141. From 1 Jan 2018 to 31 Dec 2018, the EOC received 1,018 complaints. Only 63 applications for legal assistance were made during the same period. See EOC, ‘Statistics on Enquiries, Complaints and Legal Assistance for the Period of 1 January 2018 to 31 December 2018’ <https://www.eoc.org.hk/EOC/GraphicsFolder/InforCenter/Papers/StatisticContent.aspx?ItemID=15994> accessed 11 Nov 2019.
142. SOGI study (n 2) 140.
143. The Netherlands included protections against discrimination on the ground of sexual orientation in its Equal Treatment Act 1994 (n 122) s 1(1).
144. UK Race Relations Act 1965.
145. UK Equality Act 2006, s 81; see also Equality Act (Sexual Orientation) Regulations (Northern Ireland) 2006, s 82.
146. UK Equality Act 2010 (n 122).
147. Prior to consolidation, the United Kingdom had the same model of anti-discrimination legislation as Australia. See SOGI study (n 2) para 6.1.2.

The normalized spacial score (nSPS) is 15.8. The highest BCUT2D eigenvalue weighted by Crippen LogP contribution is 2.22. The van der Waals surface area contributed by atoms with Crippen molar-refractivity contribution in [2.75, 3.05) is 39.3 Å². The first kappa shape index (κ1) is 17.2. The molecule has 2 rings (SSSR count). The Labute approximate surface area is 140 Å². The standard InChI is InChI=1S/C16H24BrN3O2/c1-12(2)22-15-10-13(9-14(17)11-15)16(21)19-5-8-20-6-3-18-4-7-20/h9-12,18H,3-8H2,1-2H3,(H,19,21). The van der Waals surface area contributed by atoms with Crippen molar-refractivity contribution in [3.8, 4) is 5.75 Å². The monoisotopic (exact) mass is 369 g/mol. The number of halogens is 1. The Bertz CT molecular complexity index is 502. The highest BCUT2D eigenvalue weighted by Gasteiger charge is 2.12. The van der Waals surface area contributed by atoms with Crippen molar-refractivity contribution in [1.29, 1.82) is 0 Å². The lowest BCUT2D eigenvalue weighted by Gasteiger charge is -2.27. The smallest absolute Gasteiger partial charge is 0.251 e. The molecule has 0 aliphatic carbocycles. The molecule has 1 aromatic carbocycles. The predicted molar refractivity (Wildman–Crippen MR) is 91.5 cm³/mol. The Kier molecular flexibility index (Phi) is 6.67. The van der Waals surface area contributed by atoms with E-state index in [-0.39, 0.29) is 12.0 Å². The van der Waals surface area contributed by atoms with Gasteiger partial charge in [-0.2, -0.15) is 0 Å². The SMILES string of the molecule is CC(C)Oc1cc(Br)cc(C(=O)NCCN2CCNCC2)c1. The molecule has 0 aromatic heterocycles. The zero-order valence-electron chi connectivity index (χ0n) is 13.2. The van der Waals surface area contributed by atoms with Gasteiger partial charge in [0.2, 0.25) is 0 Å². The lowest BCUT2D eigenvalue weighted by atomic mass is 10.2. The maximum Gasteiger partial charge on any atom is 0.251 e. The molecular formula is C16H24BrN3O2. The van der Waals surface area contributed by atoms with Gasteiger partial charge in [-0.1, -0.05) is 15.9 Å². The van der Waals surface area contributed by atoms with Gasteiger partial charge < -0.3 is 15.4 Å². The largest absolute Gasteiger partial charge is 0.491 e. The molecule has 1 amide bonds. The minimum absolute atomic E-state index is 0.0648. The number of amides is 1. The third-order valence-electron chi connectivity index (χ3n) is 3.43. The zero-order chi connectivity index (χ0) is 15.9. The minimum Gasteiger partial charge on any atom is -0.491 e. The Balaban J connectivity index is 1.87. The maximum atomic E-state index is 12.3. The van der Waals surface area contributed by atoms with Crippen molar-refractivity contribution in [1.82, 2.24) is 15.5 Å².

148. UK Equality Act 2010 (n 122) s 14.
149. When a person is wrongly perceived to have a certain protected characteristic, this is discrimination by perception. For example, a transvestite (cross-dresser) who experiences discriminatory behaviour because someone mistakenly believes that he/she is undergoing gender reassignment surgery, would be considered as having encountered discrimination by perception: SOGI study (n 2) 137.
150. UK Equality Act 2010 (n 122) s 13.
152. 性別平等教育法 [Gender Equity Education Act 2004] (Taiwan).
153. 性別工作平等法 [Gender Equality in Employment Act 2002] (Taiwan), art 8. Sexual orientation-based discrimination in employment has been prohibited since 2007.